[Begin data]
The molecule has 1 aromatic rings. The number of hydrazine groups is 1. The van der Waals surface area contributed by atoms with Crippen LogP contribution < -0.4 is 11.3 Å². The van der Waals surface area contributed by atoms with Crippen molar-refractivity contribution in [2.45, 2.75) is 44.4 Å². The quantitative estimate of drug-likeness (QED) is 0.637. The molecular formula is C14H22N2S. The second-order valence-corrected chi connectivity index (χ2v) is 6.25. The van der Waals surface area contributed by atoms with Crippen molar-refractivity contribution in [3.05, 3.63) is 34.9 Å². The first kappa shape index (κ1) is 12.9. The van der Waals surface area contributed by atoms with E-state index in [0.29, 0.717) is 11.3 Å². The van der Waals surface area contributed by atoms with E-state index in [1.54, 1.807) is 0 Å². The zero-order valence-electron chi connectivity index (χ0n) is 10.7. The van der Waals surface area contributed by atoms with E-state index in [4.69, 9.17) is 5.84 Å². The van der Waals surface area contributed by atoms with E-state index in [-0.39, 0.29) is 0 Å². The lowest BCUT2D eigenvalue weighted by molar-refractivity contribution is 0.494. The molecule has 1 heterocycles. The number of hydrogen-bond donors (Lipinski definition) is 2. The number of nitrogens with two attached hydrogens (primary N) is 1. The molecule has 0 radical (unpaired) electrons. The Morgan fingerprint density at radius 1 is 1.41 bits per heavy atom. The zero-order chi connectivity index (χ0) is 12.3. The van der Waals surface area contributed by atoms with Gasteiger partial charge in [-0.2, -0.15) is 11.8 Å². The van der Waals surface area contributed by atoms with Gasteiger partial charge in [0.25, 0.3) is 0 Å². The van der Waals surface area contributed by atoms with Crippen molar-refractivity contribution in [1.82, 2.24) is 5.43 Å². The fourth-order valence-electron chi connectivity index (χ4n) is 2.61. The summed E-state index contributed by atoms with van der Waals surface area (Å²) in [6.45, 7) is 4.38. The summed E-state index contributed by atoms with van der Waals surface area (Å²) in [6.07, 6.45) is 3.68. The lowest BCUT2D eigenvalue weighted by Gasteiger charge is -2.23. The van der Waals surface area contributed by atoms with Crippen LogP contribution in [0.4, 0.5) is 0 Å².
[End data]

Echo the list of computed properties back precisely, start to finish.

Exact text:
The molecule has 1 aromatic rings. The number of hydrazine groups is 1. The van der Waals surface area contributed by atoms with Crippen LogP contribution < -0.4 is 11.3 Å². The van der Waals surface area contributed by atoms with Crippen molar-refractivity contribution in [2.45, 2.75) is 44.4 Å². The quantitative estimate of drug-likeness (QED) is 0.637. The molecular formula is C14H22N2S. The second-order valence-corrected chi connectivity index (χ2v) is 6.25. The van der Waals surface area contributed by atoms with Crippen molar-refractivity contribution in [3.05, 3.63) is 34.9 Å². The first kappa shape index (κ1) is 12.9. The van der Waals surface area contributed by atoms with E-state index in [0.29, 0.717) is 11.3 Å². The van der Waals surface area contributed by atoms with E-state index in [1.54, 1.807) is 0 Å². The zero-order valence-electron chi connectivity index (χ0n) is 10.7. The van der Waals surface area contributed by atoms with E-state index in [4.69, 9.17) is 5.84 Å². The van der Waals surface area contributed by atoms with E-state index in [-0.39, 0.29) is 0 Å². The lowest BCUT2D eigenvalue weighted by molar-refractivity contribution is 0.494. The molecule has 1 heterocycles. The number of hydrogen-bond donors (Lipinski definition) is 2. The number of nitrogens with two attached hydrogens (primary N) is 1. The molecule has 0 radical (unpaired) electrons. The Morgan fingerprint density at radius 1 is 1.41 bits per heavy atom. The zero-order chi connectivity index (χ0) is 12.3. The van der Waals surface area contributed by atoms with Gasteiger partial charge in [-0.2, -0.15) is 11.8 Å². The van der Waals surface area contributed by atoms with Gasteiger partial charge in [0.25, 0.3) is 0 Å². The van der Waals surface area contributed by atoms with Crippen molar-refractivity contribution in [1.82, 2.24) is 5.43 Å². The fourth-order valence-electron chi connectivity index (χ4n) is 2.61. The summed E-state index contributed by atoms with van der Waals surface area (Å²) in [6.45, 7) is 4.38. The summed E-state index contributed by atoms with van der Waals surface area (Å²) in [6.07, 6.45) is 3.68. The lowest BCUT2D eigenvalue weighted by Gasteiger charge is -2.23. The van der Waals surface area contributed by atoms with Crippen LogP contribution in [0.4, 0.5) is 0 Å².